When the chalk is eroded, the hard flint nodules survive as pebbles on a shingle beach. It may happen that the pebbles later get cemented into another rock, such as a puddingstone. In this way, they make up a sedimentary rock for the second time.
Flint is a cryptocrystalline (means you can't see the crystals) form of the mineral quartz. It is a variety of chert. It occurs as a line of knobbly masses in chalk and some limestones. Inside the nodule, flint is usually translucent, and can be various colours. A thin layer on the outside of the nodules is usually different in colour, typically white and rough in texture.
Flintstones often have a rough lumpy surface but when they are broken, they look like dark glass. It has been one of the most useful types of stone to humankind.
Flint was used by hominins for over three million years. Stone tools found at Lake Turkana in Kenya, are dated as 3.3 million years old. This predates the genus Homo by half a million years. The oldest known Homo fossil is 2.8 million years old compared to the 3.3 million year old stone tools.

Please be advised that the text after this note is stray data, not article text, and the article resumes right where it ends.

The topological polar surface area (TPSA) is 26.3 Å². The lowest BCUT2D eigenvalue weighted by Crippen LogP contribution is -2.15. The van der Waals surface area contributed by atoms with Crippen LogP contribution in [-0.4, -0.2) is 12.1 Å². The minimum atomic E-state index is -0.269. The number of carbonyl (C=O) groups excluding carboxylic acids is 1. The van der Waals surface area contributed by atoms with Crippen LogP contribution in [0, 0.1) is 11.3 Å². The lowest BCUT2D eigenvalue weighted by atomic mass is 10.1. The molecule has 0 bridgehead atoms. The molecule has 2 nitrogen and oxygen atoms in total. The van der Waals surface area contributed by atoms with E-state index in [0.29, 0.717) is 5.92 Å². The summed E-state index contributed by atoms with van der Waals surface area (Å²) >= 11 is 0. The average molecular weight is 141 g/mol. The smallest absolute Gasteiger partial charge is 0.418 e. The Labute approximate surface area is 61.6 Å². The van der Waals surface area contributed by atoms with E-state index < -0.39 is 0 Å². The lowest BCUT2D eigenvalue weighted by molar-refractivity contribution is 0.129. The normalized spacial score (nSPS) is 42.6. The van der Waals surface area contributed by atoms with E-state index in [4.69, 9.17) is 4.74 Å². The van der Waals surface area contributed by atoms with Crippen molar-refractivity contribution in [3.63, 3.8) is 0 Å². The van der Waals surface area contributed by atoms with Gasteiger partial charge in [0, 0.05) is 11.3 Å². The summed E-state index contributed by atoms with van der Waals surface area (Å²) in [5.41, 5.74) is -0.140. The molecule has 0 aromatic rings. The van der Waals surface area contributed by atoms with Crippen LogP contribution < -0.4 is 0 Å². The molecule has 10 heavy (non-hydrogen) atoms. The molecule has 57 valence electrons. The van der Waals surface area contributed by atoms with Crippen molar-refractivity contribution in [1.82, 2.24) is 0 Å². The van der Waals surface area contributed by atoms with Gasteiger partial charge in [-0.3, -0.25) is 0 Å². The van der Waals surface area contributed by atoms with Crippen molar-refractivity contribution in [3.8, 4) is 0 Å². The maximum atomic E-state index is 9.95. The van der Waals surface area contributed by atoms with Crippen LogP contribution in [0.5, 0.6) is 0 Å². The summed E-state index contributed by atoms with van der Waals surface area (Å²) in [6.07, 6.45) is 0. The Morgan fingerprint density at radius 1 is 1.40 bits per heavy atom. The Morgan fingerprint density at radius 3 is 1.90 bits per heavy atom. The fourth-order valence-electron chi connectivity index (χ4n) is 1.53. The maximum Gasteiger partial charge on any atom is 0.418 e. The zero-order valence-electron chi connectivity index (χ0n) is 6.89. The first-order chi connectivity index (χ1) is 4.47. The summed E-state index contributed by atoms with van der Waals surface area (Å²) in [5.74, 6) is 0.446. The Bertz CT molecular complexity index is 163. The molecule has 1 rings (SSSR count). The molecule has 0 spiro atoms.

When flintstones are broken, they have a sharp edge which could be used as a knife, or a scraper. When flint and an iron-containing material such as pyrite or steel are hit together, they can make a spark. For many centuries, flint was one of the main ways for people in many countries to make fire. People would carry a little box called a "tinder box" which had some tinder along with flint and pyrite or steel. The tinder was used to catch the spark and start a fire. Tinder could be sawdust, cloth, grass or bark. Flints were later used to make a spark to fire a gun. A gun that used flint was called a "flintlock" gun.
Flintstones are used in some countries for building. In England the flintstones used for building were often "knapped" which means they were broken to show the inside, like the stones used for the tower of Long Melford Church (below). This gave a better finish to the building that the dull knobbly stones would have made.
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- Morelle, Rebecca (20 May 2015). "Oldest stone tools pre-date earliest humans". BBC News. Retrieved 2016-01-03.
- Stapert, Dick; Johansen, Lykke (1999-06-01). "Making fire in the Stone Age: flint and pyrite". Geologie en Mijnbouw. 78 (2): 147–164. doi:10.1023/A:1003802432463. ISSN 0016-7746.